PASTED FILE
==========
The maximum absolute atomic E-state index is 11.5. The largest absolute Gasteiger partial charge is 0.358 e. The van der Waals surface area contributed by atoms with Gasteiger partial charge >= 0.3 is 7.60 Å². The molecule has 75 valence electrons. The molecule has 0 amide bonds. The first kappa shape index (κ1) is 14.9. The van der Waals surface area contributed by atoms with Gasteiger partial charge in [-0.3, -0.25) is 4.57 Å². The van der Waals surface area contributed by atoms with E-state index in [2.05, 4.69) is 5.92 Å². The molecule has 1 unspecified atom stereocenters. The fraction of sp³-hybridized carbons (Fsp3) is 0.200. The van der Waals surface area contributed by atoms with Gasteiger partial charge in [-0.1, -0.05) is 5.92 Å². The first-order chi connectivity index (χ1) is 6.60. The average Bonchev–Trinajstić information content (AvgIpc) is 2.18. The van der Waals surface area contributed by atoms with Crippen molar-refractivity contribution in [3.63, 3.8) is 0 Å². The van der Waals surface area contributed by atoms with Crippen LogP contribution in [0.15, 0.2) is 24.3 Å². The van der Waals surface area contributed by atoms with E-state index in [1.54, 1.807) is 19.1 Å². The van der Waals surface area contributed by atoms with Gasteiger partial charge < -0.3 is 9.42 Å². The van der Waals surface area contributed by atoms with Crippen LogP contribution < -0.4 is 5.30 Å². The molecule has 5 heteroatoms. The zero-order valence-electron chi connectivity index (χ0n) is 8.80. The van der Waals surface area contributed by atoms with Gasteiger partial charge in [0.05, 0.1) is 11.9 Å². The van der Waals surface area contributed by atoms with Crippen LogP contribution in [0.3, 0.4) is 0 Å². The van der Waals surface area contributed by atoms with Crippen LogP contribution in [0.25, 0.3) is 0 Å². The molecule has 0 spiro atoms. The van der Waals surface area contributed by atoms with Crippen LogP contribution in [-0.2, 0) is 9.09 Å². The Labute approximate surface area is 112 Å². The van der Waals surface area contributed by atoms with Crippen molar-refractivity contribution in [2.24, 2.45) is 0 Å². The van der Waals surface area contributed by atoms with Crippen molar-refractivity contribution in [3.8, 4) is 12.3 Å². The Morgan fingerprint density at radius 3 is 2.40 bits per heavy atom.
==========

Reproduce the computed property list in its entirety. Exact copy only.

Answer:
The maximum absolute atomic E-state index is 11.5. The largest absolute Gasteiger partial charge is 0.358 e. The van der Waals surface area contributed by atoms with Gasteiger partial charge >= 0.3 is 7.60 Å². The molecule has 75 valence electrons. The molecule has 0 amide bonds. The first kappa shape index (κ1) is 14.9. The van der Waals surface area contributed by atoms with Gasteiger partial charge in [-0.3, -0.25) is 4.57 Å². The van der Waals surface area contributed by atoms with E-state index in [2.05, 4.69) is 5.92 Å². The molecule has 1 unspecified atom stereocenters. The fraction of sp³-hybridized carbons (Fsp3) is 0.200. The van der Waals surface area contributed by atoms with Gasteiger partial charge in [-0.1, -0.05) is 5.92 Å². The first-order chi connectivity index (χ1) is 6.60. The average Bonchev–Trinajstić information content (AvgIpc) is 2.18. The van der Waals surface area contributed by atoms with Crippen molar-refractivity contribution in [3.63, 3.8) is 0 Å². The van der Waals surface area contributed by atoms with Crippen LogP contribution in [0.15, 0.2) is 24.3 Å². The van der Waals surface area contributed by atoms with E-state index in [1.54, 1.807) is 19.1 Å². The van der Waals surface area contributed by atoms with Gasteiger partial charge < -0.3 is 9.42 Å². The van der Waals surface area contributed by atoms with Crippen LogP contribution < -0.4 is 5.30 Å². The molecule has 5 heteroatoms. The zero-order valence-electron chi connectivity index (χ0n) is 8.80. The van der Waals surface area contributed by atoms with Gasteiger partial charge in [0.05, 0.1) is 11.9 Å². The van der Waals surface area contributed by atoms with Crippen LogP contribution in [0.3, 0.4) is 0 Å². The van der Waals surface area contributed by atoms with Crippen LogP contribution in [0.25, 0.3) is 0 Å². The molecule has 0 spiro atoms. The van der Waals surface area contributed by atoms with Crippen LogP contribution in [-0.2, 0) is 9.09 Å². The Labute approximate surface area is 112 Å². The van der Waals surface area contributed by atoms with Crippen molar-refractivity contribution in [2.24, 2.45) is 0 Å². The van der Waals surface area contributed by atoms with Crippen molar-refractivity contribution in [3.8, 4) is 12.3 Å². The Morgan fingerprint density at radius 3 is 2.40 bits per heavy atom.